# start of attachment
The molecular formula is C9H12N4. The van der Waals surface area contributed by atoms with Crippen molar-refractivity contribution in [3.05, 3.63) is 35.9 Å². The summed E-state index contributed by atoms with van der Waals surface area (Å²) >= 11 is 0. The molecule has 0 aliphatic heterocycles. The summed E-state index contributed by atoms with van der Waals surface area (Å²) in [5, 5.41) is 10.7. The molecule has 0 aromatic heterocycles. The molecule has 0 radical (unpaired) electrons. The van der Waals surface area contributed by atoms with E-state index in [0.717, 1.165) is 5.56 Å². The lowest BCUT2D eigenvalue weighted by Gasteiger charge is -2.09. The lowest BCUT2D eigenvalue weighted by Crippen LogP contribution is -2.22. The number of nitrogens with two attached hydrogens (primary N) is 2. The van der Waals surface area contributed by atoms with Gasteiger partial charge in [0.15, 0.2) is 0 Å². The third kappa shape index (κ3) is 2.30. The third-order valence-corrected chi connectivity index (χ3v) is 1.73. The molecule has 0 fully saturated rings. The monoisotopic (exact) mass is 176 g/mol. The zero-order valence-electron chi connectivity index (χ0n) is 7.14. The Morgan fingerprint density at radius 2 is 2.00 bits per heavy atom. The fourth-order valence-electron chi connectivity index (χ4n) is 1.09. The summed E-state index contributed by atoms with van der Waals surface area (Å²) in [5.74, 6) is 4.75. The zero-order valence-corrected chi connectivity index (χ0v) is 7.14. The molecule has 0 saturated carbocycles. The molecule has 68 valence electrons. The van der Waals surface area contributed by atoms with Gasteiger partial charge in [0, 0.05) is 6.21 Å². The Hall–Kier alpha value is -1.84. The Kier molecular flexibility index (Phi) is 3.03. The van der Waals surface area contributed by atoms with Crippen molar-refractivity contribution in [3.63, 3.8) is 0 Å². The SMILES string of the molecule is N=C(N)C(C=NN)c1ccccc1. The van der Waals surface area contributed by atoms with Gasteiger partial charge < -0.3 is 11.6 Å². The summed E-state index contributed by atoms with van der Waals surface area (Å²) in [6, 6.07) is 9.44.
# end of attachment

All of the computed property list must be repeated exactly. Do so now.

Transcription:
The molecular formula is C9H12N4. The van der Waals surface area contributed by atoms with Crippen molar-refractivity contribution in [3.05, 3.63) is 35.9 Å². The summed E-state index contributed by atoms with van der Waals surface area (Å²) >= 11 is 0. The molecule has 0 aliphatic heterocycles. The summed E-state index contributed by atoms with van der Waals surface area (Å²) in [5, 5.41) is 10.7. The molecule has 0 aromatic heterocycles. The molecule has 0 radical (unpaired) electrons. The van der Waals surface area contributed by atoms with E-state index in [0.717, 1.165) is 5.56 Å². The lowest BCUT2D eigenvalue weighted by Gasteiger charge is -2.09. The lowest BCUT2D eigenvalue weighted by Crippen LogP contribution is -2.22. The number of nitrogens with two attached hydrogens (primary N) is 2. The van der Waals surface area contributed by atoms with Gasteiger partial charge in [0.15, 0.2) is 0 Å². The third kappa shape index (κ3) is 2.30. The third-order valence-corrected chi connectivity index (χ3v) is 1.73. The molecule has 0 fully saturated rings. The monoisotopic (exact) mass is 176 g/mol. The zero-order valence-electron chi connectivity index (χ0n) is 7.14. The Morgan fingerprint density at radius 2 is 2.00 bits per heavy atom. The fourth-order valence-electron chi connectivity index (χ4n) is 1.09. The summed E-state index contributed by atoms with van der Waals surface area (Å²) in [5.74, 6) is 4.75. The zero-order valence-corrected chi connectivity index (χ0v) is 7.14. The molecule has 0 saturated carbocycles. The molecule has 68 valence electrons. The van der Waals surface area contributed by atoms with Gasteiger partial charge in [0, 0.05) is 6.21 Å². The Hall–Kier alpha value is -1.84. The Kier molecular flexibility index (Phi) is 3.03. The van der Waals surface area contributed by atoms with Crippen molar-refractivity contribution in [3.63, 3.8) is 0 Å². The SMILES string of the molecule is N=C(N)C(C=NN)c1ccccc1. The van der Waals surface area contributed by atoms with Gasteiger partial charge < -0.3 is 11.6 Å². The summed E-state index contributed by atoms with van der Waals surface area (Å²) in [6, 6.07) is 9.44.